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Conservation of forest genetic resources in the United States.Author(s): B. St. Clair; S. Lipow; K. Vance-Borland; R. Johnson
Source: In: Loo, J.A.; Simpson, J.D., eds. Proceedings of the thirtieth meeting of the Canadian Tree Improvement Association Part 2 symposium: Canada's forests-enhancing productivity, protection and conservation. Natural Resource Canada: Frederiction, New Brunswick, Canada: 16-24
Publication Series: Scientific Journal (JRNL)
PDF: Download Publication (1.95 MB)
DescriptionConservation of genetic diversity is recognized as an important requirement of sustainable forest management. Gene conservation activities include in situ conservation of native stands in reserves and ex situ conservation in seed banks, genetic tests, seed and breeding orchards, and other plantations of known identity. We present an example from Oregon and Washington of a GIS-based "gap analysis" approach to determine the spatial distribution of protected in situ genetic resources. GIS coverages showing detailed distributions of eight tree species stratified into presumably unique genetic units using seed zones or ecoregions were overlaid with coverages of reserves to determine the locations of protected populations as well as gaps in protection. The gap analysis indicated that most species appear to have sufficient genetic resources conserved in in situ reserves. This approach may be valuable elsewhere, particularly in the Eastern United States where fewer large reserves exist. Of particular note, for ex situ conservation, is a recent agreement between the USDA Forest Service National Seed Laboratory and the USDA Agricultural Research Service National Center for Genetic Resources Preservation to provide long-term storage of seed collections of valuable plant germplasm in their facility in Fort Collins, Colorado. Protection from disease and insects is another important component of gene conservation.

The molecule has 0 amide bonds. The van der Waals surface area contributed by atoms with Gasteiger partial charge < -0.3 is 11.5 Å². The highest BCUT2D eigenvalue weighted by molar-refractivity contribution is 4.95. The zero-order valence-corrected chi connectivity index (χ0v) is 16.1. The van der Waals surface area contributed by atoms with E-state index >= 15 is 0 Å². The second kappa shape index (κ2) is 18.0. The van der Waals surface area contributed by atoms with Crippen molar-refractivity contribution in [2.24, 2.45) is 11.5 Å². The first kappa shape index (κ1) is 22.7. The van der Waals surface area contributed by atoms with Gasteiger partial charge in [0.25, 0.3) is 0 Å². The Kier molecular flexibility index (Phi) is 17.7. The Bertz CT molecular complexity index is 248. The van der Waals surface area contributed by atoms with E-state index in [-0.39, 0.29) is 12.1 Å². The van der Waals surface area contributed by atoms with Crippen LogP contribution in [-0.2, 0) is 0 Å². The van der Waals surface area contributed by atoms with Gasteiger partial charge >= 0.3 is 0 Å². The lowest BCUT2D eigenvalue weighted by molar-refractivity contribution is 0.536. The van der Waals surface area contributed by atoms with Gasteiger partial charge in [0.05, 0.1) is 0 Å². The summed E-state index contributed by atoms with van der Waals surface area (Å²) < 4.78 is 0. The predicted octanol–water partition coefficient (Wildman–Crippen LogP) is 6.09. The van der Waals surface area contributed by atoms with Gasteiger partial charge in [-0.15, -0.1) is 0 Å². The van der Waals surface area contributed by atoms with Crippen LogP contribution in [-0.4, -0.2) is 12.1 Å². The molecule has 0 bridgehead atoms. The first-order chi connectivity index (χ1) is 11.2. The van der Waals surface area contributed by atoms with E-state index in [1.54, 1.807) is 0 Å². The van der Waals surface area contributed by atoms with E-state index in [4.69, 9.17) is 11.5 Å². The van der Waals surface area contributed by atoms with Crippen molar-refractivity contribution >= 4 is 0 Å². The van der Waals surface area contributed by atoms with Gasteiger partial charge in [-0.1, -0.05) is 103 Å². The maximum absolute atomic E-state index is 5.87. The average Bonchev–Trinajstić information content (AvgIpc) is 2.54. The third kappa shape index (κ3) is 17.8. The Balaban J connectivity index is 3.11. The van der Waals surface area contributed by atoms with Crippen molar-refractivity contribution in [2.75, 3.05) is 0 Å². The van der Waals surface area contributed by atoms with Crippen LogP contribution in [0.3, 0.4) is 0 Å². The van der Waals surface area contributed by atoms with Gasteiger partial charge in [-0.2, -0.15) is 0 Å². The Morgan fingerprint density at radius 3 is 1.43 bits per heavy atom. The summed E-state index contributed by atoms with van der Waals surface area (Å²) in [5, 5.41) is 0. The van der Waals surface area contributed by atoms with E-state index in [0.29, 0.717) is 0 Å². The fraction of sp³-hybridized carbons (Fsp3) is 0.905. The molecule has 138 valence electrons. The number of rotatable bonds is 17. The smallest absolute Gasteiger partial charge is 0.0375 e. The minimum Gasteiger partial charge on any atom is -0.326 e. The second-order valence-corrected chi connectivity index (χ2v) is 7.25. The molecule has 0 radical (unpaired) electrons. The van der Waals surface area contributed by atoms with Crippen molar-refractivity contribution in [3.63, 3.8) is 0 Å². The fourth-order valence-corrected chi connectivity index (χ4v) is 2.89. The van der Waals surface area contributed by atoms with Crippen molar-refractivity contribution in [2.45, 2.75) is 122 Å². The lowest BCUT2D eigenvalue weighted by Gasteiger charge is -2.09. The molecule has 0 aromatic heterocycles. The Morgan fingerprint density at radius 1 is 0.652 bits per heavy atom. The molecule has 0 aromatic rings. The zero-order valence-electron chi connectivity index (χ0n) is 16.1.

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CitationSt. Clair, B.; Lipow, S.; Vance-Borland, K.; Johnson, R. 2007. Conservation of forest genetic resources in the United States. In: Loo, J.A.; Simpson, J.D., eds. Proceedings of the thirtieth meeting of the Canadian Tree Improvement Association Part 2 symposium: Canada''s forests-enhancing productivity, protection and conservation. Natural Resource Canada: Frederiction, New Brunswick, Canada: 16-24
Keywordsgene conservation, genetic resources, gap analysis, tree improvement
- Conservation priorities for tree crop wild relatives in the United States
- In situ gene conservation of six conifers in western Washington and Oregon.
- Ex situ genetic conservation of vulnerable high elevation conifer species in the Pacific Northwest, USA
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